Fraser, who was first elected to town council in 2001, announced last week that he is running for a second, and final, term as mayor.
His reasons, he says, are simple. He loves what he’s doing and he believes there is unfinished business that he can help the town successfully complete.
“We’ve gone through the greatest recession since the Great Depression and we’ve made difficult decisions,” Fraser said in an interview this week. “We’ve made cuts in infrastructure and staffing and we’ve changed how Telluride’s government operates. We’ve been successful. Now I feel, ultimately, that it’s my responsibility to carry us through the next four years.”
As of this week, nobody else has declared an intention to run against Fraser for mayor. Along with Fraser’s seat, two council seats, currently held by Thom Carnevale and David Oyster, will also be on the November ballot.
While a four-person majority of council will not face voters this year, Fraser said he still sees a need for the depth of continuity that he can provide. This is particularly true, he said, since so many town initiatives have had to be put on hold.
For example, although the town has created 97 units of affordable housing since 1998, Fraser said, “for the first time during my tenure on council there is no affordable housing project on the hook.”
The town’s commitment to housing remains important, however, Fraser said, despite the economic downturn. In fact, he noted, housing is itself a form of economic development that helps sustain the town by securing its residential population.
Similarly, having participated in years of discussion and having absorbed countless studies about the town’s water supply and the need to build a new municipal water treatment facility at Pandora, Fraser said he is committed to seeing that project – which is in its initial phases of construction – through.
“There are people who haven’t been through the process and don’t understand why it’s so important to complete the Bridal Veil system,” Fraser explained. “I’d like to be around to help explain it.”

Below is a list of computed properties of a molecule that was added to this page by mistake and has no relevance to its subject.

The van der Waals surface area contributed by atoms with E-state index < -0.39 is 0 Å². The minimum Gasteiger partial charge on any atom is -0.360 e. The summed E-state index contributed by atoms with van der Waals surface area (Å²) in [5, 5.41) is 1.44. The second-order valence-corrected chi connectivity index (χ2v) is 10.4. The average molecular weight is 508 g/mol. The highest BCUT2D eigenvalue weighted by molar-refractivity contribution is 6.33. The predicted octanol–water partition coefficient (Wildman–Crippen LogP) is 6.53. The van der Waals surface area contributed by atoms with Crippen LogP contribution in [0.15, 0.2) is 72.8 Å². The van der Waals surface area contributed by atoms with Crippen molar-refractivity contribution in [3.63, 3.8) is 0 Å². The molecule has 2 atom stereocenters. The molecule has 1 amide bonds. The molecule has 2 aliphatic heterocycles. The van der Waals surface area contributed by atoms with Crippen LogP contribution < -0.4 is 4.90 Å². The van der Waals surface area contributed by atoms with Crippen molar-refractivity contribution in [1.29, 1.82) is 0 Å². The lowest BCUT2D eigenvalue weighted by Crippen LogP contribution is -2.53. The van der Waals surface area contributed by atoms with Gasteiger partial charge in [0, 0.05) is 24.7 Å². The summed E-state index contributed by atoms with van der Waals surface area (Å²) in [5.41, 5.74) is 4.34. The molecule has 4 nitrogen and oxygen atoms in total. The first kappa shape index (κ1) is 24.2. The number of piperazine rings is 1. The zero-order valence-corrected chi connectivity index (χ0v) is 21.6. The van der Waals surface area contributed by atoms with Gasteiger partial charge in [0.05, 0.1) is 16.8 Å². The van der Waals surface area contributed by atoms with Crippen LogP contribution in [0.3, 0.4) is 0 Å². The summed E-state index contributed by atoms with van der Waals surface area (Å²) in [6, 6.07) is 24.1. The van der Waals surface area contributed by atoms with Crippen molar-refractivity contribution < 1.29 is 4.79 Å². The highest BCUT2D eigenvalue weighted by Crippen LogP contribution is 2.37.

The other unfinished business before the town, Fraser said, include street and highway repair and economic development initiatives.
A temporary repair to the Hwy 145 Spur completed this summer will last only about five years, he said, even subject to a low speed limit intended to extend its life, when it will again be necessary to consider a permanent fix. Similarly, Colorado Ave. through town is deteriorating and requires expensive replacement. How the town will find the funding for either one or both of those projects is sure to rank high on the next council’s agenda.
And while economic development efforts have fallen down on the priority list, due to the slow economy, Fraser suggested that “there is no better time to be planning for the future than when things are slow.”
“We need to make sure over the next four years that we’re back on track to do what we need to do to succeed when the economy recovers,” Fraser said. “There’s more support now than ever for tourism.”
In addition to a deep knowledge of the issues, Fraser said he brings an ability to facilitate decision making to the job, both on council and between Telluride and its neighboring governments.
“When you enjoy what you’re doing and feel you’re good at it, it’s natural that you want to keep doing it,” Fraser said. “I live this job. I love what I’m doing. If you care for this town as much as I do and if you believe in this community as much as I do, you just can’t imagine walking away from it now.”
If re-elected, another term would be Fraser’s last, as the town charter limits both council and mayoral terms to just two.